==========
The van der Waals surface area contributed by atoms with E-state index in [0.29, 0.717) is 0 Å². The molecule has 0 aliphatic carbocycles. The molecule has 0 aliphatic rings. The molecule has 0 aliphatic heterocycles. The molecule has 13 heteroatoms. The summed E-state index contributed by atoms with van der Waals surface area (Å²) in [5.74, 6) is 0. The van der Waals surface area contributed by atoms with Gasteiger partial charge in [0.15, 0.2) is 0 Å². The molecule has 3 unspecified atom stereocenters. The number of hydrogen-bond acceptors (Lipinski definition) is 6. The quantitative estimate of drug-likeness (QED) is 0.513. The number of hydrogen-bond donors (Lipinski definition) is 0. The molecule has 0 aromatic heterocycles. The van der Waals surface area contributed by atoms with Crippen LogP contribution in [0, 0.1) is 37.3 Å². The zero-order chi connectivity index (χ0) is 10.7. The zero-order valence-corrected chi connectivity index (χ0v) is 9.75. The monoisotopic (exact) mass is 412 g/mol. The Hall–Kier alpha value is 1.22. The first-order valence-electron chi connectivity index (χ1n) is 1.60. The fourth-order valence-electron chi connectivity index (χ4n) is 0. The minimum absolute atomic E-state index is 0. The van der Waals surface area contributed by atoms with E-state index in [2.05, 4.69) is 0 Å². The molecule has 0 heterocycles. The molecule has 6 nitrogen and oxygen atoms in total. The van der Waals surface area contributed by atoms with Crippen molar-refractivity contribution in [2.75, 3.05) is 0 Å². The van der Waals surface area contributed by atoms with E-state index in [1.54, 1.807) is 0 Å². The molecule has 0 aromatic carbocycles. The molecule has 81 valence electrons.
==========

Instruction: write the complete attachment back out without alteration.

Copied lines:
The van der Waals surface area contributed by atoms with E-state index in [0.29, 0.717) is 0 Å². The molecule has 0 aliphatic carbocycles. The molecule has 0 aliphatic rings. The molecule has 0 aliphatic heterocycles. The molecule has 13 heteroatoms. The summed E-state index contributed by atoms with van der Waals surface area (Å²) in [5.74, 6) is 0. The van der Waals surface area contributed by atoms with Gasteiger partial charge in [0.15, 0.2) is 0 Å². The molecule has 3 unspecified atom stereocenters. The number of hydrogen-bond acceptors (Lipinski definition) is 6. The quantitative estimate of drug-likeness (QED) is 0.513. The number of hydrogen-bond donors (Lipinski definition) is 0. The molecule has 0 aromatic heterocycles. The van der Waals surface area contributed by atoms with Crippen LogP contribution in [0, 0.1) is 37.3 Å². The zero-order chi connectivity index (χ0) is 10.7. The zero-order valence-corrected chi connectivity index (χ0v) is 9.75. The monoisotopic (exact) mass is 412 g/mol. The Hall–Kier alpha value is 1.22. The first-order valence-electron chi connectivity index (χ1n) is 1.60. The fourth-order valence-electron chi connectivity index (χ4n) is 0. The minimum absolute atomic E-state index is 0. The van der Waals surface area contributed by atoms with E-state index in [2.05, 4.69) is 0 Å². The molecule has 0 heterocycles. The molecule has 6 nitrogen and oxygen atoms in total. The van der Waals surface area contributed by atoms with Crippen molar-refractivity contribution in [2.75, 3.05) is 0 Å². The van der Waals surface area contributed by atoms with E-state index in [1.54, 1.807) is 0 Å². The molecule has 0 aromatic carbocycles. The molecule has 81 valence electrons.